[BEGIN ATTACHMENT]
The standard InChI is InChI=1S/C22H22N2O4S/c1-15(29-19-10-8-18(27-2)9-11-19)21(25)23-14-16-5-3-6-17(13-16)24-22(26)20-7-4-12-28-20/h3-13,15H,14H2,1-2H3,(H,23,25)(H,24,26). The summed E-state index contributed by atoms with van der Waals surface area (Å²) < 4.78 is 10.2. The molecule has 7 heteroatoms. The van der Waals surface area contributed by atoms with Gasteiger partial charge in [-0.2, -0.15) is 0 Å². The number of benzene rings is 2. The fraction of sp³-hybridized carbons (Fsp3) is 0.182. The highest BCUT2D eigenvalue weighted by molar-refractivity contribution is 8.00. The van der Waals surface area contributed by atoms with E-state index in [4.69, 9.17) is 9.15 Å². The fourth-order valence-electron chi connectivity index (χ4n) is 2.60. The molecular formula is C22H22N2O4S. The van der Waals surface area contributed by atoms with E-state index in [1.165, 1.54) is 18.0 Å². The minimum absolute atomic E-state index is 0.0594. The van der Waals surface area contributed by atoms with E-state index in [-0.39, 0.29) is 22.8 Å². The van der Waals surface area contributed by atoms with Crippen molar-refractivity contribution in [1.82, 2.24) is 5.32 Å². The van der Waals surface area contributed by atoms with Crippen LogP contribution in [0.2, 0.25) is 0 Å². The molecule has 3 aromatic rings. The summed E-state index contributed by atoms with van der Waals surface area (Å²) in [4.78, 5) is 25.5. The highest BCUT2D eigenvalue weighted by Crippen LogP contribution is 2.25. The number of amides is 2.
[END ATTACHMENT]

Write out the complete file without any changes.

The standard InChI is InChI=1S/C22H22N2O4S/c1-15(29-19-10-8-18(27-2)9-11-19)21(25)23-14-16-5-3-6-17(13-16)24-22(26)20-7-4-12-28-20/h3-13,15H,14H2,1-2H3,(H,23,25)(H,24,26). The summed E-state index contributed by atoms with van der Waals surface area (Å²) < 4.78 is 10.2. The molecule has 7 heteroatoms. The van der Waals surface area contributed by atoms with Gasteiger partial charge in [-0.2, -0.15) is 0 Å². The number of benzene rings is 2. The fraction of sp³-hybridized carbons (Fsp3) is 0.182. The highest BCUT2D eigenvalue weighted by molar-refractivity contribution is 8.00. The van der Waals surface area contributed by atoms with E-state index in [4.69, 9.17) is 9.15 Å². The fourth-order valence-electron chi connectivity index (χ4n) is 2.60. The molecular formula is C22H22N2O4S. The van der Waals surface area contributed by atoms with E-state index in [1.165, 1.54) is 18.0 Å². The minimum absolute atomic E-state index is 0.0594. The van der Waals surface area contributed by atoms with E-state index in [-0.39, 0.29) is 22.8 Å². The van der Waals surface area contributed by atoms with Crippen molar-refractivity contribution in [1.82, 2.24) is 5.32 Å². The van der Waals surface area contributed by atoms with Crippen LogP contribution in [0.2, 0.25) is 0 Å². The molecule has 3 aromatic rings. The summed E-state index contributed by atoms with van der Waals surface area (Å²) in [4.78, 5) is 25.5. The highest BCUT2D eigenvalue weighted by Crippen LogP contribution is 2.25. The number of amides is 2.